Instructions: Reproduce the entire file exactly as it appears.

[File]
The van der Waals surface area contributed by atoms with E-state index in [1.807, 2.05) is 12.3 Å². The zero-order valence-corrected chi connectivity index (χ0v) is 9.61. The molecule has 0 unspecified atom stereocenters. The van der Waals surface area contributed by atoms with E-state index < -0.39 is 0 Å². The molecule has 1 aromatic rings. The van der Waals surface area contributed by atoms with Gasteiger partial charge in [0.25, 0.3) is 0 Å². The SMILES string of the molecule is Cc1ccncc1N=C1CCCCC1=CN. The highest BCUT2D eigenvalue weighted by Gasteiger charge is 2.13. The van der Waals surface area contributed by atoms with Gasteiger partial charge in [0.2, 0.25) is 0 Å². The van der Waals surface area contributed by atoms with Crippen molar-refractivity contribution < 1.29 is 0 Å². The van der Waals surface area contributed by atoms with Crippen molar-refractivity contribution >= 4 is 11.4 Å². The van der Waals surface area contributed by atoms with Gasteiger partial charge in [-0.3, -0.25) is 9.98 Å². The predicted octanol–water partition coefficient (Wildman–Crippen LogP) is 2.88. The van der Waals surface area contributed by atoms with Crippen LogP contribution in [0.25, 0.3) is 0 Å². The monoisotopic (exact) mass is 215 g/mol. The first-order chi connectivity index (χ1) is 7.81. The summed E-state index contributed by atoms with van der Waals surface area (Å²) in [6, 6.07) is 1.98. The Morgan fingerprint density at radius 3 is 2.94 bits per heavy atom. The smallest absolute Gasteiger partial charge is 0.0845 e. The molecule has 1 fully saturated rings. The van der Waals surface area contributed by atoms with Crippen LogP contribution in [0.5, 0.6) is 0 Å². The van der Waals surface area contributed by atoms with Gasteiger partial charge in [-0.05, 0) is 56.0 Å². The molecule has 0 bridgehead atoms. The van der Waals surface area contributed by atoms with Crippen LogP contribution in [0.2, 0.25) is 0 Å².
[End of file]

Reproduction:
The van der Waals surface area contributed by atoms with E-state index in [1.807, 2.05) is 12.3 Å². The zero-order valence-corrected chi connectivity index (χ0v) is 9.61. The molecule has 0 unspecified atom stereocenters. The van der Waals surface area contributed by atoms with E-state index < -0.39 is 0 Å². The molecule has 1 aromatic rings. The van der Waals surface area contributed by atoms with Gasteiger partial charge in [0.25, 0.3) is 0 Å². The SMILES string of the molecule is Cc1ccncc1N=C1CCCCC1=CN. The highest BCUT2D eigenvalue weighted by Gasteiger charge is 2.13. The van der Waals surface area contributed by atoms with Gasteiger partial charge in [0.2, 0.25) is 0 Å². The van der Waals surface area contributed by atoms with Crippen molar-refractivity contribution < 1.29 is 0 Å². The van der Waals surface area contributed by atoms with Crippen molar-refractivity contribution >= 4 is 11.4 Å². The van der Waals surface area contributed by atoms with Gasteiger partial charge in [-0.3, -0.25) is 9.98 Å². The predicted octanol–water partition coefficient (Wildman–Crippen LogP) is 2.88. The van der Waals surface area contributed by atoms with Crippen LogP contribution in [0.25, 0.3) is 0 Å². The monoisotopic (exact) mass is 215 g/mol. The first-order chi connectivity index (χ1) is 7.81. The summed E-state index contributed by atoms with van der Waals surface area (Å²) in [6, 6.07) is 1.98. The Morgan fingerprint density at radius 3 is 2.94 bits per heavy atom. The smallest absolute Gasteiger partial charge is 0.0845 e. The molecule has 1 fully saturated rings. The van der Waals surface area contributed by atoms with Crippen LogP contribution in [0.5, 0.6) is 0 Å². The van der Waals surface area contributed by atoms with Gasteiger partial charge in [-0.05, 0) is 56.0 Å². The molecule has 0 bridgehead atoms. The van der Waals surface area contributed by atoms with Crippen LogP contribution in [0.2, 0.25) is 0 Å².